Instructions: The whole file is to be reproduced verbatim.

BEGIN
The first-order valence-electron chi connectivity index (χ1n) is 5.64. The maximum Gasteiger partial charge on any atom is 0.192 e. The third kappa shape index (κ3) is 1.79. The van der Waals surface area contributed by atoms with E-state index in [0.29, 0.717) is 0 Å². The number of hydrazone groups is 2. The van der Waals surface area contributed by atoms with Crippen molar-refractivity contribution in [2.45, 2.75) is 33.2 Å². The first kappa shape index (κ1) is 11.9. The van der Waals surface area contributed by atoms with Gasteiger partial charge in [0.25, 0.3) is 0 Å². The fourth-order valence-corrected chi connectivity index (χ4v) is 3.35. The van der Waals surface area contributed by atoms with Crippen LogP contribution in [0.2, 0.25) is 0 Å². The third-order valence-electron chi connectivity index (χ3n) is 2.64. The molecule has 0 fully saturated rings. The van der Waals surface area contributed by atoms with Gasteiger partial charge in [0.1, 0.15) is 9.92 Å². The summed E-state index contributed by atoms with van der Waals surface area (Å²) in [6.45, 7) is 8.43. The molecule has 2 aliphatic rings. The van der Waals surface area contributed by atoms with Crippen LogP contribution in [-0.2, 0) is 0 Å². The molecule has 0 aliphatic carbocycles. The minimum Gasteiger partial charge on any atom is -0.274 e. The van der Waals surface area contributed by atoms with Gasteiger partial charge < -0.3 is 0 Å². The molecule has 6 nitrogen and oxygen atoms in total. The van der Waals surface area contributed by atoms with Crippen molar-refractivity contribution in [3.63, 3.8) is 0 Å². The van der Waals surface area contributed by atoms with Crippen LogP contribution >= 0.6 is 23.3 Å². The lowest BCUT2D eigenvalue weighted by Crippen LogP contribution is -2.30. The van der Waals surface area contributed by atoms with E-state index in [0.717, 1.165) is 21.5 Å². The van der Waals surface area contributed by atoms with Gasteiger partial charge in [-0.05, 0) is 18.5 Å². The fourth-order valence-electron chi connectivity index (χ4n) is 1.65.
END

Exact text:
The first-order valence-electron chi connectivity index (χ1n) is 5.64. The maximum Gasteiger partial charge on any atom is 0.192 e. The third kappa shape index (κ3) is 1.79. The van der Waals surface area contributed by atoms with E-state index in [0.29, 0.717) is 0 Å². The number of hydrazone groups is 2. The van der Waals surface area contributed by atoms with Crippen molar-refractivity contribution in [2.45, 2.75) is 33.2 Å². The first kappa shape index (κ1) is 11.9. The van der Waals surface area contributed by atoms with Gasteiger partial charge in [0.25, 0.3) is 0 Å². The fourth-order valence-corrected chi connectivity index (χ4v) is 3.35. The van der Waals surface area contributed by atoms with Crippen LogP contribution in [0.2, 0.25) is 0 Å². The third-order valence-electron chi connectivity index (χ3n) is 2.64. The molecule has 0 fully saturated rings. The van der Waals surface area contributed by atoms with Gasteiger partial charge in [0.1, 0.15) is 9.92 Å². The summed E-state index contributed by atoms with van der Waals surface area (Å²) in [6.45, 7) is 8.43. The molecule has 2 aliphatic rings. The van der Waals surface area contributed by atoms with Crippen LogP contribution in [-0.2, 0) is 0 Å². The molecule has 0 aliphatic carbocycles. The minimum Gasteiger partial charge on any atom is -0.274 e. The van der Waals surface area contributed by atoms with Gasteiger partial charge < -0.3 is 0 Å². The molecule has 6 nitrogen and oxygen atoms in total. The van der Waals surface area contributed by atoms with Crippen molar-refractivity contribution in [3.63, 3.8) is 0 Å². The van der Waals surface area contributed by atoms with Crippen LogP contribution >= 0.6 is 23.3 Å². The lowest BCUT2D eigenvalue weighted by Crippen LogP contribution is -2.30. The van der Waals surface area contributed by atoms with E-state index in [0.717, 1.165) is 21.5 Å². The van der Waals surface area contributed by atoms with Gasteiger partial charge in [-0.05, 0) is 18.5 Å². The fourth-order valence-electron chi connectivity index (χ4n) is 1.65.